An India-Pakistan match is something that always excites people on either side of the border. But this one in Lahore's National Stadium was no excitement.
The match never rose to the heights that we have often seen in India-Pakistan matches in the past. Maybe the tension of playing at home got to Pakistan. And in the case of the Indians, they were trying to keep things in check and avoiding defeat in a match that was keenly watched by thousands at home.
Either way, one saw more mistakes than classy moves and the end result was a 2-1 victory for Pakistan, which on the strength of the number of attempts and chances they had was rather low.
For India, it was a case of getting away with a narrow loss despite gaping holes and mistakes in defence.
It was somewhat unlucky for India that the winning goal for Pakistan came in a controversial manner. The stroke that was awarded to them looked a little dubious.
With about five minutes to go for the match, Pakistan got a stroke when a deflected ball hit Viren Rasquinha and Sohail Abbas made no mistake and in the process became the highest all-time scorer in Champions Trophy.
The Indians may also have felt they deserved a stroke in the last couple of minutes, but then this is all part of the game. Umpiring lapses become magnified in defeats and get pushed to the background in victories.
Once again the overall performance of the Indian team disappointed. They looked disjointed and there was little co-ordination between the midfield and the forwards. Basics like trapping, too, seemed poor. At this level, a coach cannot be expected to correct such basic problems.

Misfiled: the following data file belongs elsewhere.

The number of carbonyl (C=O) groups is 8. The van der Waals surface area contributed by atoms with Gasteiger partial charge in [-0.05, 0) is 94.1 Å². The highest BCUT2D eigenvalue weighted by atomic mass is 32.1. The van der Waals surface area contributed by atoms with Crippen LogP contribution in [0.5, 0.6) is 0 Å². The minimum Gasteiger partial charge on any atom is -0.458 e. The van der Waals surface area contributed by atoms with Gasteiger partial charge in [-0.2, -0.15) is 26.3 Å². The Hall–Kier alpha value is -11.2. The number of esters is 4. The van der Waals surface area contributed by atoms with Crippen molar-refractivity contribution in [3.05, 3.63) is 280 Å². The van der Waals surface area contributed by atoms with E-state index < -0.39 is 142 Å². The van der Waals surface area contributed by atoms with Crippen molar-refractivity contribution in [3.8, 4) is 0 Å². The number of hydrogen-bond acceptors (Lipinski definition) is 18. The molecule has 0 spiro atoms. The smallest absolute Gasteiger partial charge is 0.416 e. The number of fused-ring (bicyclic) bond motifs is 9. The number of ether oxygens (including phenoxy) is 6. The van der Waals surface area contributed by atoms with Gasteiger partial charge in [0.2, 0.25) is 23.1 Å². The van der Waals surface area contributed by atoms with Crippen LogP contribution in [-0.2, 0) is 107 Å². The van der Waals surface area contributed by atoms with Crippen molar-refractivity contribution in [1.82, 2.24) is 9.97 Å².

In fact, the defensive lapses did not show up in the scoreline, only because Pakistan made a hash of too many chances. As a result, the match appeared close in terms of the scoreline, but the truth is Pakistan had a better plan, but poor finishing.
India missed some penalty corners and did not even show any method in the attacks. I fail to understand why the players are not moving fast. Even when they have space, they do not move up and create a move.
Keeping possession is very important, and once a rival team's move has been thwarted, the idea is to gain space and convert that into a meaningful attack. Instead, we are losing the ball and once again giving the advantage to the rival.
Agreed, this is a young team, but the fact is that this team has many players who have come from junior ranks and have done well at the international level.
Many of them might even be going to the Junior World Cup next year. Such mistakes and lack of ideas cannot be pardoned at such high levels of competition.
All we can hope for is that lessons learnt from this tournament will be used in the right earnest instead of making some players the scapegoat as has happened in the past.
India's third loss in four matches keeps them in the fourth place among six teams. The Pakistanis with their third win share the second place with Spain. Holland with an all-win record look favourites to defend their title.
India should beat New Zealand, whose sole point has come from a draw with Germany, who also got their first points from the draw.
India could well end up fighting for the third-fourth place and it could well be against Pakistan, as it happened last year in Amsterdam.
Finally a word on Sohail Abbas. This sharp shooter, who is now the world's highest goal scorer, also has the record for highest number of goals in Champions Trophy.
Interestingly, both the records have come against India. He equalled the world record against India in the recent India-Pakistan Test series and now this landmark.
This drag-flick specialist once used to spend most of his time on the bench and came into the game only for set pieces, but now he is an integral part of the team, having being the highest scorer in tournaments like the Athens Olympics, Azlan Shah tournament and also the recent India-Pakistan series.
It is he who has often made the difference for Pakistan even in a mediocre match. How one wishes India had a star player like him.